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Six-monthly releases: OpenBSD shows the way

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BSD

Six-monthly releases have become something of a talking point in free and open source software circles after the problems Ubuntu has faced with users unhappy over major bugs.

While Ubuntu, which is now five years old, appears to struggle with this pace of development, the OpenBSD project has been doing six-monthly releases for the last 12 years - with no major bugs.

The head of the project, Theo de Raadt, says he came to the six-monthly schedule as a result of his experiences with NetBSD; he started the OpenBSD project in 1996 after being shut out by the NetBSD team.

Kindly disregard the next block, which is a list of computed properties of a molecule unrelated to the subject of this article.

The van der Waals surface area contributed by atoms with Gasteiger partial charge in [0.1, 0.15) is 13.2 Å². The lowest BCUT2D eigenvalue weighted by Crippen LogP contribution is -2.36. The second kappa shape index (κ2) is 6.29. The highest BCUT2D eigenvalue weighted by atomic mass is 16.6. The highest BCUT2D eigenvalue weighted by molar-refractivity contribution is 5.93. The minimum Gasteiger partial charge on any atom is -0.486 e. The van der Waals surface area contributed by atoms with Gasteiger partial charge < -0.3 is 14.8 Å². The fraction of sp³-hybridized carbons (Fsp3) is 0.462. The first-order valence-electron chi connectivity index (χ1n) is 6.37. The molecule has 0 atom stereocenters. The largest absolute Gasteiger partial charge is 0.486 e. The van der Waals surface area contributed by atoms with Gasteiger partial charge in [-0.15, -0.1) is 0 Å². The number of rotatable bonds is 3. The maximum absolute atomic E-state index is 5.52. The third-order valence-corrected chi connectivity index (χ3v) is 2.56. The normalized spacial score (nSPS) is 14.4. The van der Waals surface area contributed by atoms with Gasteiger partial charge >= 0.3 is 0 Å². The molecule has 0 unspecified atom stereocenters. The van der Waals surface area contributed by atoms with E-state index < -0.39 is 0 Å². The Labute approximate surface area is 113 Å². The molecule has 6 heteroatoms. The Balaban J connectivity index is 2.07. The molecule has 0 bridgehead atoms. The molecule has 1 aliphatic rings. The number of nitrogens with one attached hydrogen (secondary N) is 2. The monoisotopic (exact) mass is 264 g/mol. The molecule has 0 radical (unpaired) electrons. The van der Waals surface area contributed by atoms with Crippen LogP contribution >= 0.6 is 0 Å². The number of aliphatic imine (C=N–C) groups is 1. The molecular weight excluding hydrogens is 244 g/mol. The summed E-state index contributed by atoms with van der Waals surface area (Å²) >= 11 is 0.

"NetBSD was dragging out releases - 'not ready yet!' - which ended up full of stupid bugs which should have been caught but were not, and I felt this was because it was just a replay of the vendor model of software development: 'product driven', 'must meet milestones' 'ship the new candy we planned'," he said in an interview with iTWire.

"Doing it for fun, we had an opportunity to make it about ourselves.

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